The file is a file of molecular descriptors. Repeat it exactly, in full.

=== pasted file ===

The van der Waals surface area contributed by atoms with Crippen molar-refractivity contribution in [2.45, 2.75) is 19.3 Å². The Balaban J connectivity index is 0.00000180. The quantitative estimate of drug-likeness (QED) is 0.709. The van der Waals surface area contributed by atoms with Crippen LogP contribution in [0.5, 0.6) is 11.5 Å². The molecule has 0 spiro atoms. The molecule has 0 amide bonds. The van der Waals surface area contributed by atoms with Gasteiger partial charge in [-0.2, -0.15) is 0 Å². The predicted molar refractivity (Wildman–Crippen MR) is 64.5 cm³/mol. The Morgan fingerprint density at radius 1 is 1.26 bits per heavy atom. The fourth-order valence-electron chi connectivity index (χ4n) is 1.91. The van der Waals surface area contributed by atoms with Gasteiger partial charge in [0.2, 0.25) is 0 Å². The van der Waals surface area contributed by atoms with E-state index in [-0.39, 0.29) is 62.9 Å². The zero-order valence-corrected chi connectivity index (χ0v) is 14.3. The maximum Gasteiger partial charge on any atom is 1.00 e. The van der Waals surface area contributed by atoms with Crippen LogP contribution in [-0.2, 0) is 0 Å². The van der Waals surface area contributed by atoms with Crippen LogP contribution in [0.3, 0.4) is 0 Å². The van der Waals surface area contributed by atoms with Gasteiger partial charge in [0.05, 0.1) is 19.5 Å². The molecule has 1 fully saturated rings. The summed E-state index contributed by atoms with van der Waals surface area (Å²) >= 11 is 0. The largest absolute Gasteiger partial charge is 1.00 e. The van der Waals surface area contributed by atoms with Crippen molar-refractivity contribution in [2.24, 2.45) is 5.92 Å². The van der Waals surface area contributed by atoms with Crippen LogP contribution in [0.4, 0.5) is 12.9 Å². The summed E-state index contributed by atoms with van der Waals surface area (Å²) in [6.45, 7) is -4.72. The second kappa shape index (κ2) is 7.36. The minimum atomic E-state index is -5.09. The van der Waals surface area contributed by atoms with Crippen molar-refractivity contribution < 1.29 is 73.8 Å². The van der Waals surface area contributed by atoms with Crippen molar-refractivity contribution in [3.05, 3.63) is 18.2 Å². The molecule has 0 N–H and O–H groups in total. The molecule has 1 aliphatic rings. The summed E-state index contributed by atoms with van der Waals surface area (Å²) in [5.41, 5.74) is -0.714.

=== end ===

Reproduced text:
The van der Waals surface area contributed by atoms with Crippen molar-refractivity contribution in [2.45, 2.75) is 19.3 Å². The Balaban J connectivity index is 0.00000180. The quantitative estimate of drug-likeness (QED) is 0.709. The van der Waals surface area contributed by atoms with Crippen LogP contribution in [0.5, 0.6) is 11.5 Å². The molecule has 0 spiro atoms. The molecule has 0 amide bonds. The van der Waals surface area contributed by atoms with Gasteiger partial charge in [-0.2, -0.15) is 0 Å². The predicted molar refractivity (Wildman–Crippen MR) is 64.5 cm³/mol. The Morgan fingerprint density at radius 1 is 1.26 bits per heavy atom. The fourth-order valence-electron chi connectivity index (χ4n) is 1.91. The van der Waals surface area contributed by atoms with Gasteiger partial charge in [0.2, 0.25) is 0 Å². The van der Waals surface area contributed by atoms with E-state index in [-0.39, 0.29) is 62.9 Å². The zero-order valence-corrected chi connectivity index (χ0v) is 14.3. The maximum Gasteiger partial charge on any atom is 1.00 e. The van der Waals surface area contributed by atoms with Crippen LogP contribution in [-0.2, 0) is 0 Å². The van der Waals surface area contributed by atoms with Crippen LogP contribution in [0.3, 0.4) is 0 Å². The van der Waals surface area contributed by atoms with Gasteiger partial charge in [0.05, 0.1) is 19.5 Å². The molecule has 1 fully saturated rings. The summed E-state index contributed by atoms with van der Waals surface area (Å²) >= 11 is 0. The largest absolute Gasteiger partial charge is 1.00 e. The van der Waals surface area contributed by atoms with Crippen molar-refractivity contribution in [2.24, 2.45) is 5.92 Å². The van der Waals surface area contributed by atoms with Crippen LogP contribution in [0.4, 0.5) is 12.9 Å². The summed E-state index contributed by atoms with van der Waals surface area (Å²) in [6.45, 7) is -4.72. The second kappa shape index (κ2) is 7.36. The minimum atomic E-state index is -5.09. The van der Waals surface area contributed by atoms with Crippen molar-refractivity contribution < 1.29 is 73.8 Å². The van der Waals surface area contributed by atoms with Crippen molar-refractivity contribution in [3.05, 3.63) is 18.2 Å². The molecule has 0 N–H and O–H groups in total. The molecule has 1 aliphatic rings. The summed E-state index contributed by atoms with van der Waals surface area (Å²) in [5.41, 5.74) is -0.714.